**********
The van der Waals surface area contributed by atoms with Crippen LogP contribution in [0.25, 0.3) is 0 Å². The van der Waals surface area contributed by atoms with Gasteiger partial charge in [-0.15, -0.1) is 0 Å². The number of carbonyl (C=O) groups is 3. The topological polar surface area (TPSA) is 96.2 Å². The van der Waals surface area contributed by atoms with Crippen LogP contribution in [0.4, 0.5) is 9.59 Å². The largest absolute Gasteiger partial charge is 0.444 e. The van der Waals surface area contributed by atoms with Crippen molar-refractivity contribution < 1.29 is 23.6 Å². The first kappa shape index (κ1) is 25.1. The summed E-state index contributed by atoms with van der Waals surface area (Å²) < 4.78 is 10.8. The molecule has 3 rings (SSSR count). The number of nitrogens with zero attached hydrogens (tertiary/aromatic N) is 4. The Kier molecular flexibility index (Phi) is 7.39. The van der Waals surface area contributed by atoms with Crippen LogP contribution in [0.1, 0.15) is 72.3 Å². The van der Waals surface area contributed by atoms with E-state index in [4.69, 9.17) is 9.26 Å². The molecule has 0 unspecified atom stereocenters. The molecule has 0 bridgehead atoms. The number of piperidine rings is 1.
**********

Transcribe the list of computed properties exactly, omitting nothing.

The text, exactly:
The van der Waals surface area contributed by atoms with Crippen LogP contribution in [0.25, 0.3) is 0 Å². The van der Waals surface area contributed by atoms with Gasteiger partial charge in [-0.15, -0.1) is 0 Å². The number of carbonyl (C=O) groups is 3. The topological polar surface area (TPSA) is 96.2 Å². The van der Waals surface area contributed by atoms with Crippen LogP contribution in [0.4, 0.5) is 9.59 Å². The largest absolute Gasteiger partial charge is 0.444 e. The van der Waals surface area contributed by atoms with Crippen molar-refractivity contribution < 1.29 is 23.6 Å². The first kappa shape index (κ1) is 25.1. The summed E-state index contributed by atoms with van der Waals surface area (Å²) < 4.78 is 10.8. The molecule has 3 rings (SSSR count). The number of nitrogens with zero attached hydrogens (tertiary/aromatic N) is 4. The Kier molecular flexibility index (Phi) is 7.39. The van der Waals surface area contributed by atoms with Crippen LogP contribution in [0.1, 0.15) is 72.3 Å². The van der Waals surface area contributed by atoms with E-state index in [4.69, 9.17) is 9.26 Å². The molecule has 0 unspecified atom stereocenters. The molecule has 0 bridgehead atoms. The number of piperidine rings is 1.